I felt that same about ‘mommy blogging’ – kind of a disdain for being reduced to a ‘mom’ (before having kids) and losing my other self…when in reality, being a ‘mom’ is now part of my identity and what my family is doing is a big part of my life. It’s tough being a woman, eh?

    1. Our old standby Graco stroller just gave out on us and decided not to fold up into the car (side note: grrrrrrrr), so I am contemplating replacing it with a jogging stroller now. I have a feeling that if I can make time for myself to get more active now, during a time when she is about as high-maintenance as she’s ever going to be (side note #2: totally have a post about that coming), it’s only going to be easier for me to exercise and take care of myself as she gets older. It’s all about habits. I need to be making some good ones.

      As far as hair coloring goes, I am so close to just copying Becca and going red. Then there’d be TWO unnatural redheads in this here blogosphere! Any suggestions?

      1. I’m a completely unnatural redhead. I love red and black hair ( – but that was years ago. Now I’m faded black b/c my hair is suffering from a recent red dye job and too much swimming.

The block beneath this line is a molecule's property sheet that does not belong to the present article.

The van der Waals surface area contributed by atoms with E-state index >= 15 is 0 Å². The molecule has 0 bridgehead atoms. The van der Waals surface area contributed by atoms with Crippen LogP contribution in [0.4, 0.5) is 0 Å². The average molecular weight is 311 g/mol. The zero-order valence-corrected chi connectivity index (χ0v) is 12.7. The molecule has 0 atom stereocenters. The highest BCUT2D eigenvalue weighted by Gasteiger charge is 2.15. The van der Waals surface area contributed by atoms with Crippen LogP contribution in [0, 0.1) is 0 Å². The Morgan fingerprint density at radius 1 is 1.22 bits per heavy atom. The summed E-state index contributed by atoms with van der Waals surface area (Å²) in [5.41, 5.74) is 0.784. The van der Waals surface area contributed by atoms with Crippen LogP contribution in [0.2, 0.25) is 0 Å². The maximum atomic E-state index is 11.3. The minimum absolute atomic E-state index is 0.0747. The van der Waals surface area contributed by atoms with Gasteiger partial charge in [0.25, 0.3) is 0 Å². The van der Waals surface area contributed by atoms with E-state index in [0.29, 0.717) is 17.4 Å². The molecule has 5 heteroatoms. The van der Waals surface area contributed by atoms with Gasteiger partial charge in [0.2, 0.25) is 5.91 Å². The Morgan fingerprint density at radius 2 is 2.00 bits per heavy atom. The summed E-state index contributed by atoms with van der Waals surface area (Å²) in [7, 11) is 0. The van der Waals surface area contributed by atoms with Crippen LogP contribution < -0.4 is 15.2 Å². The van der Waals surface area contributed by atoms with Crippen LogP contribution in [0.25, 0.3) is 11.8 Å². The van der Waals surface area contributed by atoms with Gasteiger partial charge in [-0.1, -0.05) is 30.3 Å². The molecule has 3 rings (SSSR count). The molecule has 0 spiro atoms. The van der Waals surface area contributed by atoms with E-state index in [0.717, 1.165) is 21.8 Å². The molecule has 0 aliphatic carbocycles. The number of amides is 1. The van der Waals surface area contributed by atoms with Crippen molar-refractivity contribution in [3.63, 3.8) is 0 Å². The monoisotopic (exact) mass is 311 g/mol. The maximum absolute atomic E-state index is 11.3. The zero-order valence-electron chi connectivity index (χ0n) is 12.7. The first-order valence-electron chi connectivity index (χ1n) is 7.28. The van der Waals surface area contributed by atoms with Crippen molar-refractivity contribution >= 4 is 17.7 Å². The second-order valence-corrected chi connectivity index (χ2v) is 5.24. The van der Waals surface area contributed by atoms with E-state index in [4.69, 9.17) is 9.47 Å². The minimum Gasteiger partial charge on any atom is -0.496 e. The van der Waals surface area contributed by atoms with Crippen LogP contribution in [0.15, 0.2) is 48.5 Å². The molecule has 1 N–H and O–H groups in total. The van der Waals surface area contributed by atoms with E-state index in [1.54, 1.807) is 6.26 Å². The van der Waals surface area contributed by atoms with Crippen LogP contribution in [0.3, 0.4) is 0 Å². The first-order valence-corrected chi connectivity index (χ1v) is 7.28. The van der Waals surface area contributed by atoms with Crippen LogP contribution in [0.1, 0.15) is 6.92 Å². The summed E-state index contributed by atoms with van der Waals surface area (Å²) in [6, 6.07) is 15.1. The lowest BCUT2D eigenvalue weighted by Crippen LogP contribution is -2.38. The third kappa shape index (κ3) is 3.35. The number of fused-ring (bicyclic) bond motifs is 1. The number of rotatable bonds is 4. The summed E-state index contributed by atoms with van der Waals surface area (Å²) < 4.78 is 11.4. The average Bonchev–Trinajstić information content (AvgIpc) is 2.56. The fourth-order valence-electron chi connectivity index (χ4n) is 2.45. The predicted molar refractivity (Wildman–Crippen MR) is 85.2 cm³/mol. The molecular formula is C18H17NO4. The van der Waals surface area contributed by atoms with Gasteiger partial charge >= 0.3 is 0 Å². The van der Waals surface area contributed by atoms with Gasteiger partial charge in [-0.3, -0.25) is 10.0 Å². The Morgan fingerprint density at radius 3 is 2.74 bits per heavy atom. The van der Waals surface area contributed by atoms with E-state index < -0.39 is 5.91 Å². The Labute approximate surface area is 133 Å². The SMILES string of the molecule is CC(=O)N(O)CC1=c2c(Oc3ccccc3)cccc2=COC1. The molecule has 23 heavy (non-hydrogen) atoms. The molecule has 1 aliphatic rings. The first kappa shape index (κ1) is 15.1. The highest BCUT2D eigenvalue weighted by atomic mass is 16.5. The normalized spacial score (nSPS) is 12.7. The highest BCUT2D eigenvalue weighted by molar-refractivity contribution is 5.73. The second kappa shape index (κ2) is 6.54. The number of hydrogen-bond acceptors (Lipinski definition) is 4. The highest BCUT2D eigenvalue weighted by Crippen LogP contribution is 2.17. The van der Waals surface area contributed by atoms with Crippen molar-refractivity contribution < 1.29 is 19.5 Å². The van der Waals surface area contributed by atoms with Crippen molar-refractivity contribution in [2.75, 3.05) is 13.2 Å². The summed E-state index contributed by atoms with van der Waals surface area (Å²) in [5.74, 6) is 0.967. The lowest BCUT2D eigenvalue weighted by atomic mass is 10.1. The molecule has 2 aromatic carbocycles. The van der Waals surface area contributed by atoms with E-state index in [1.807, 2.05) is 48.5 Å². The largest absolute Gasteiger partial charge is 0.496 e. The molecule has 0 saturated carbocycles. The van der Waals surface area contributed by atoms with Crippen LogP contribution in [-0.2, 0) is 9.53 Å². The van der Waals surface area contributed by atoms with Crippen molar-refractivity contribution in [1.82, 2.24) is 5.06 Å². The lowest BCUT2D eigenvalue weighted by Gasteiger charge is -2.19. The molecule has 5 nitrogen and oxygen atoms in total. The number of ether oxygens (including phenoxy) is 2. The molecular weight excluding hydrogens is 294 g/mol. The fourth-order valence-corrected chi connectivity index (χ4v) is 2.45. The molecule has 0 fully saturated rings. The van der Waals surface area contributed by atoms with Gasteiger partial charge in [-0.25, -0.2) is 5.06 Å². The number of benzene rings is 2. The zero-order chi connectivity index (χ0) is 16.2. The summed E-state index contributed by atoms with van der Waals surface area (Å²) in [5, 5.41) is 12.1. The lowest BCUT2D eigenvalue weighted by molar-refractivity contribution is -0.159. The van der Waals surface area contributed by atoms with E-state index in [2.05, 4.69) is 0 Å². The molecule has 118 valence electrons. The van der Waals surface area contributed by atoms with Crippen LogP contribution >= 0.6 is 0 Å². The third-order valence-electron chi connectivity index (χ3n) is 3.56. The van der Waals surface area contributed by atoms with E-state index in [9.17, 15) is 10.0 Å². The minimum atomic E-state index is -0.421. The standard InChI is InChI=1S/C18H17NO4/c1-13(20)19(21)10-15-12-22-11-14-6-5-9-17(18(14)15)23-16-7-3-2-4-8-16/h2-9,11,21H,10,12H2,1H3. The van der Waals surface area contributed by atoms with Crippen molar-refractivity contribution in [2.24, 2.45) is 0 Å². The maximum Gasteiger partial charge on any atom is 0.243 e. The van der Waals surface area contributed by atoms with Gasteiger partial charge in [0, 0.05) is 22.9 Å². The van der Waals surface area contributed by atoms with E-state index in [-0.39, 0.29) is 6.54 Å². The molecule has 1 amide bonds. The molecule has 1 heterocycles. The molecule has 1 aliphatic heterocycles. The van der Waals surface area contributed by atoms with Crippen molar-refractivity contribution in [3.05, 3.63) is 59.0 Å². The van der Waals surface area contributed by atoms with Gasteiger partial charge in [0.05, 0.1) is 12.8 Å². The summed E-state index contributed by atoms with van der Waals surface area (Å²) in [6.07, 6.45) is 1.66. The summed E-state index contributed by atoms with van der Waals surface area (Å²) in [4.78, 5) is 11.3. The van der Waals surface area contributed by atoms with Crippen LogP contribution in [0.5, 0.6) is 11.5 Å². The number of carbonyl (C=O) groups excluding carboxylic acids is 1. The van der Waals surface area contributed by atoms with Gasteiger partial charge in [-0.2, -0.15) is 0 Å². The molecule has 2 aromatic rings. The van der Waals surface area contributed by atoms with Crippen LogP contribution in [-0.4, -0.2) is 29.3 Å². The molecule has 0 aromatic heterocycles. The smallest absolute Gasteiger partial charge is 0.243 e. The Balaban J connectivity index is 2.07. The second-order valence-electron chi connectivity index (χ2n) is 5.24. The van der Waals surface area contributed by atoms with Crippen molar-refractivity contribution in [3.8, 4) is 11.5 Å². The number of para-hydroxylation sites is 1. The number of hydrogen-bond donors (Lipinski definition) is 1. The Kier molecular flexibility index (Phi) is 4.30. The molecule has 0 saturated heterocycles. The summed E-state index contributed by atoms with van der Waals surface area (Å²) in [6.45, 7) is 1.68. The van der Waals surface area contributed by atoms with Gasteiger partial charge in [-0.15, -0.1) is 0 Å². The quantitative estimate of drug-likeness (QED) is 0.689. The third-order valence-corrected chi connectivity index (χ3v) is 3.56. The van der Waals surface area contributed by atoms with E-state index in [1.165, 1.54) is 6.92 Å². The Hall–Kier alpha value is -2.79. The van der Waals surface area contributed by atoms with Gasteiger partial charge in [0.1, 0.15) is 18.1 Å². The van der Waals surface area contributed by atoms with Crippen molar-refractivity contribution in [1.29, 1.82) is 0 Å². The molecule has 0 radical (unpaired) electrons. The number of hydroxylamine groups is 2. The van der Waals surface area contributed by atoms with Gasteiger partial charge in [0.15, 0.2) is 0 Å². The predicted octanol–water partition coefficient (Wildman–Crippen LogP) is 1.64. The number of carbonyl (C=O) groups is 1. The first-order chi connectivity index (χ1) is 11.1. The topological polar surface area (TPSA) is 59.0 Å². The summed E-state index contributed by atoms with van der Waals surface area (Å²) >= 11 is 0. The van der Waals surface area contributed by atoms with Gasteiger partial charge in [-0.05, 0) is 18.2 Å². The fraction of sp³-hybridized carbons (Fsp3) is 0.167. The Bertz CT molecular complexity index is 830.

I loved running when Dorian was a baby and toddler. We’d do a 3 mile run to the park and then the 3 mile walk home – it took up a good portion of the day and we had naps all around!

  4. Aging ain’t for sissies, but “maintenance” is something for vehicles and buildings and RVs. YOU are a work in progress – things change, things get better, things get worse. Each day is a new day and accepting the cloudy days as being just as wonderful as the sunny days is the best way to be happy. Your Wee Cee doesn’t see you as a faded image of your 20’s – she sees you as the best Mom she ever had. If gray hair is part of “Mom” – gray hair is great! When you look at truly OLD women, please notice that the most beautiful ones are not those who fought aging and did everything in their power trying to retain youthful features (think Joan Rivers) – the beauties are those who relaxed and loved and found joy in change and aged to ripe perfection exactly as they were meant to do (think Helen Mirren).

    1. I love the way you put that; I really needed to be reminded that Cee only wants me the way I am now and that she has no interest in having some college coed care for. I think the key point is that she would love me no matter what I look like, and I should be doing the same thing. Thanks, Ethel!

    2. YES!!! I love what you both said! The women who fight aging tooth and nail (and botox and face lifts) fool no one and don’t even look good trying to. The bodies we live in created our children and are enough for our children…and they should be enough for us. Granted, it is harder to feel this way during bathing suit season, but hey…it is what it is.